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TV Tonight: Hot in Cleveland

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I am pretty sure that, this year, it is illegal to write anything negative about Betty White, at penalty of being severely Disliked by Facebook. So let me say upfront—and honestly—that White is easily the best thing about TV Land’s new sitcom Hot in Cleveland.

It makes sense that White should cap off her yearlong hot streak—from The Proposal to the Super Bowl to SNL—by landing on a show on TV Land, a channel spun off from Nick at Nite and devoted to nostalgia, including abundant reruns of White’s The Golden Girls. Cleveland, which debuts tonight at 10 p.m. E.T., is a strangely calculated effort in multilayered nostalgia: it plays on fond memories of White’s long career (stretching back to The Mary Tyler Moore Show and beyond), of her costars (Valerie Bertinelli, Jane Leeves and Wendie Malick, who represent past sitcom eras from the ’70s through the ’90s) and of a bygone sitcom form itself: a very high-concept idea, couched in familiar gags, zingers and stock character types—the kind of show where you can close your eyes, plug your ears, yet still know, as if through muscle memory, exactly when the next laugh will come.

Hot in Cleveland, in other words, is like an artificially created rerun, as if someone discovered the masters of a sitcom that had been locked up in a vault since 1987. And I don’t mean that in a good way.

The premise: a trio of L.A. women—an unemployed soap star (Malick), an author (Bertinelli), and a stylist (Leeves) find themselves stuck in the Ohio city and learn that, as opposed to Hollywood, the good people (and especially the men) of the Midwest have more realistic standards of age-appropriateness and female beauty. Replace L.A. with New York, and you might recognize this as the basis of a very funny two-minute bit in an episode of 30 Rock. (For all I know, Hot in Cleveland’s creators came up with the idea long before the 30 Rock scene, but if so, the fact that it worked so much better as a one-off gag should have been disincentive enough.)

The pilot opens with the three women on their flight from LAX, in an airplane-fuselage set so faux-sitcom-looking as to be a kind of metafictional mission statement in itself. It does not—as in, say, the pilot of Modern Family—try to convince you that you are watching documentary footage of someone inside an actual airplane cabin. It says: You are watching a sitcom about people pretending to be flying on an airplane. When the flight hits problems and is forced to set down in Cleveland, the friends get off, go to a bar to kill some time, and make some shocking discoveries: though they are over 40, men hit on them. (“They’re looking at us! In L.A., they look past us!”) They are not considered fat, because they actually are not. And when they go to a bar that serves chili fries, they are expected to eat.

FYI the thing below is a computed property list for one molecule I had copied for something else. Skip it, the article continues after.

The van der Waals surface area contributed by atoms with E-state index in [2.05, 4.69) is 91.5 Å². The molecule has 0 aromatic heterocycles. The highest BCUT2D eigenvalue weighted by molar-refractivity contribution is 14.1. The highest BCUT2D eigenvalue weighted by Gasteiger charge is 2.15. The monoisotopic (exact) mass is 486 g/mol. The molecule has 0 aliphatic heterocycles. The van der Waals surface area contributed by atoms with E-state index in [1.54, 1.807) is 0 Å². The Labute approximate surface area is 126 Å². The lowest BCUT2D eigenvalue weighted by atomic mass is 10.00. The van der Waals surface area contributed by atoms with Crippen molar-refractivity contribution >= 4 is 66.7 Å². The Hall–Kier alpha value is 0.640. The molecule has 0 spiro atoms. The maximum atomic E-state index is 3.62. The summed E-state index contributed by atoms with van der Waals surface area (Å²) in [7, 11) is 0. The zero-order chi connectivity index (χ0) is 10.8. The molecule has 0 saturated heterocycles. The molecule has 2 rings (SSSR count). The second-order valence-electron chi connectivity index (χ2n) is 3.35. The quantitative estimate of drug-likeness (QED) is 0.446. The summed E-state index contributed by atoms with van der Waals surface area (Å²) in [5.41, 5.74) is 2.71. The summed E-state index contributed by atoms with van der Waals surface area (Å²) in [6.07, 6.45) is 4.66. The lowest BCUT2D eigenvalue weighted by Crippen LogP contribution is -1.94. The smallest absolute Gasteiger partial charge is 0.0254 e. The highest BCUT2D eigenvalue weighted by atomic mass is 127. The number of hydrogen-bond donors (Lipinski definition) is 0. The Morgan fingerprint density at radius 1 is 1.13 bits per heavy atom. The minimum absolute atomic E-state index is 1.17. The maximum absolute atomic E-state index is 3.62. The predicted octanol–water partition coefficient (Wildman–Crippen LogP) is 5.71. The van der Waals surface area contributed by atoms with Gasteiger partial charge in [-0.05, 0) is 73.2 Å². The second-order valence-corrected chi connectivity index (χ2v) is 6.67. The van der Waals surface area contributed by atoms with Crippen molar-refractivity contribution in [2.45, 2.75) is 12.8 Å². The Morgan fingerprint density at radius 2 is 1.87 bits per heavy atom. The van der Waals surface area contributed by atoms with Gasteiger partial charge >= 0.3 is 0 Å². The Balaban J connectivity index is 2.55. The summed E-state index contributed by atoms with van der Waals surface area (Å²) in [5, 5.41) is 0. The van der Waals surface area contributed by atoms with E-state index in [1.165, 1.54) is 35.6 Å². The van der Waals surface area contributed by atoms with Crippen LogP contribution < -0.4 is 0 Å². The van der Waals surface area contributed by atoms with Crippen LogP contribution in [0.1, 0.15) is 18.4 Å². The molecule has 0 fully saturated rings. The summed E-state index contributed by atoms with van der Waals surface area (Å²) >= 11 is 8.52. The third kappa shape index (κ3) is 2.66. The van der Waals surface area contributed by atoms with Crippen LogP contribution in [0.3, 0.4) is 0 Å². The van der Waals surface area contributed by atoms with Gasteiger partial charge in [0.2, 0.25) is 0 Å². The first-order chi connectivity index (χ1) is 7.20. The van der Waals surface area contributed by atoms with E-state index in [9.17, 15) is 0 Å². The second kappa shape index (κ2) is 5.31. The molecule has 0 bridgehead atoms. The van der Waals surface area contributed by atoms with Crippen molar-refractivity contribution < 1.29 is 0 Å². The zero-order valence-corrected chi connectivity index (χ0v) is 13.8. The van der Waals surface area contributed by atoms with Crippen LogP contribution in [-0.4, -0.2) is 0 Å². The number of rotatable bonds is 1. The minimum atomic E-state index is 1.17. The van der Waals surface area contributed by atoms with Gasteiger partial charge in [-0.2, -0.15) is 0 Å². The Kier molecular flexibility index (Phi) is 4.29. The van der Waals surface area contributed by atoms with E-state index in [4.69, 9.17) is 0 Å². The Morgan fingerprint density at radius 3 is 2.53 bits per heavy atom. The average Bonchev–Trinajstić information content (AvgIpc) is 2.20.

It’s a relief, to be surrounded by these good people, sensible people, levelheaded people—people just like you, good, sensible, levelheaded TV Land viewer! And in case the setup doesn’t do enough to ingratiate itself to the imagined middle-aged viewer, the show throws in zingers like, “Romantic comedies are like cellulite cures—every one is a lie!” The story continues through a series of coincidental meetings, stock sitcom setups (e.g., the airplane near-crash that changes everyone’s priorities), restatements of the premise and references to “manscaping,” until the gang decides to take a home in the city by Lake Erie, and find themselves being shown a house with a wisecracking caretaker, Elka, played by White.

I’d like to say that Cleveland’s writing gets better when White appears on the scene. Really, it’s just enjoyable to see her doing what she does well, which here, is deliver the kind of old-lady-making-shocking-statements gags that SNL relied heavily on for her. When Elka sizes up the trio and asks the real-estate agent, wide-eyed, “Why are you renting to prostitutes?” it’s like seeing a long-loved band come onstage after the opening act: even if they’re playing the same hits they were 30 years ago, it’s still thrilling to see that they haven’t dropped a beat.

Now, does this make me want to tune in to another episode of Cleveland when there are any number of better-crafted Golden Girls reruns out there? Not really. How much you will want to, in the long run, goes beyond affection for the members of the cast and has more to do with whether you actually fondly long for old-school laugh-track sitcoms of the Who’s the Boss? or Caroline in the City era. In which case maybe Hot in Cleveland will tide you over until 2011, and the inevitable TV Land comeback of Abe Vigoda.